The Gift of Grace

Michael Ken
3 min readOct 9, 2023

Summer is in full effect. Yesterday, I read a news article that said it was the hottest day ever recorded. And while temperatures in North Carolina seem milder than other southern states, the humidity is intense enough to make you wonder if you are hiking or swimming through the forest trails. The heat can feel overpowering; it can make you want to stay indoors where it is cool, comfortable, and dry.

Yesterday, I drove into the city to grab some food and supplies, and by the time I arrived home, I wanted nothing more than to be out of the bright sun and in a cool, dark house. I guzzled down some cold water and stared out the living room window into the forest. The light outside was bright white and the heavy, humid air made the forest look like a steamy jungle.

A half hour passed, and the sky suddenly clouded up, reducing the heat dramatically. Dark clouds bellowed as the wind picked up, swaying the tops of the tall pines behind the house. Thunder rolled through the darkening sky, echoing as the storm approached. Then, as if someone had flipped a switch, the sky started pouring, as the storm blocked the harsh sun, wringing out the humid air; dropping the temperature over ten degrees

I brewed some fresh coffee and went outside to watch the storm, sitting under the pergola on the back porch as raindrops splattered loudly on the metal roof. Summer, if just for the afternoon, had vanished.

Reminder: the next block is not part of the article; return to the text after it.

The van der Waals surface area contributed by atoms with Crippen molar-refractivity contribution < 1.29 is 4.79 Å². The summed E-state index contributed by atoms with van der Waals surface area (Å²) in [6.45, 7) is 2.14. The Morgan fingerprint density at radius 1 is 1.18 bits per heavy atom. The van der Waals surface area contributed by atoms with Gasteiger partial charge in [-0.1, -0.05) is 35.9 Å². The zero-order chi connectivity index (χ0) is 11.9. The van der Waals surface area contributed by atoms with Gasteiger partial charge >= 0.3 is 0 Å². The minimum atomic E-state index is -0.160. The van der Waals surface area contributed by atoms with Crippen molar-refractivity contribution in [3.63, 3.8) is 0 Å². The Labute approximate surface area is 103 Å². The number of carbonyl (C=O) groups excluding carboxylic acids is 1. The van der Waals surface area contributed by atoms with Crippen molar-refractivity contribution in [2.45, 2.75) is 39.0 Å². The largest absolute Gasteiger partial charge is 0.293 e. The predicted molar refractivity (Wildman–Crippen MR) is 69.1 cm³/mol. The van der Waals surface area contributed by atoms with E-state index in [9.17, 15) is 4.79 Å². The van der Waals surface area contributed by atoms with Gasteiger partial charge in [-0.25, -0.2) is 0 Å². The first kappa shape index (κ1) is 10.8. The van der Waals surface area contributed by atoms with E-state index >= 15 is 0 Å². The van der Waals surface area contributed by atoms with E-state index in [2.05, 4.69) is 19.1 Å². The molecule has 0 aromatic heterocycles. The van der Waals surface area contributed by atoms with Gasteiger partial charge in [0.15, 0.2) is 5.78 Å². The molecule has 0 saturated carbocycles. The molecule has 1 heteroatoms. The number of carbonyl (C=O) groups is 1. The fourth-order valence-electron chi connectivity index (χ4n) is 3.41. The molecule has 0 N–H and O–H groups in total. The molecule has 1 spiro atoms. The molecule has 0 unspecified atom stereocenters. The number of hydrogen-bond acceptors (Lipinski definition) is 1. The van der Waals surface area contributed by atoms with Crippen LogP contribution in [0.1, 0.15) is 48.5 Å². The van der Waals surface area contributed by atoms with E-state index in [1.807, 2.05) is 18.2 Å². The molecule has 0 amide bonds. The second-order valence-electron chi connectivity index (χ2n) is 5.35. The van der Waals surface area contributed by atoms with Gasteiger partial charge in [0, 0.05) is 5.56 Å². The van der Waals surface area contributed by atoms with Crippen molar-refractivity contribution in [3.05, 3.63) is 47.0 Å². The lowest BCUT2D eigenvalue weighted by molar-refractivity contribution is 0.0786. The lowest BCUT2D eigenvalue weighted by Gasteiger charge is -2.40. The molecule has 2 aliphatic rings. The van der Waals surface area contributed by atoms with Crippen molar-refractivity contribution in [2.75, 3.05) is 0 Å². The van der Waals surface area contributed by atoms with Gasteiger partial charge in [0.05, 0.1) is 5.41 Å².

As I sipped my coffee, I remembered the Japanese saying, “megumi no ame”, which translates roughly into “blessed rain”. In Japan, people often use this phrase when a light, unexpected rain falls on a warm day. This type of rain wasn’t some kind of torrential downpour. It was a gentle act of grace that provided some much needed reprieve from the heat.

It’s interesting how we often use rainy days or gray clouds as metaphors for something unlucky or unwanted. Dark clouds evoke a sense of heaviness or perhaps sadness, while sunshine is something we see as cheery and bright. Megumi no ame, however, is a reminder that while life can be difficult and make us feel like we’re down on our luck, life also offers small acts of kindness that provide relief from the problems we’re attending. And while life can be difficult, learning to recognize moments of grace can help ease our burdens.

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Michael Ken

My journal about life in the woods. Visit intothewoods.blog to see my complete journal, photographs, and articles.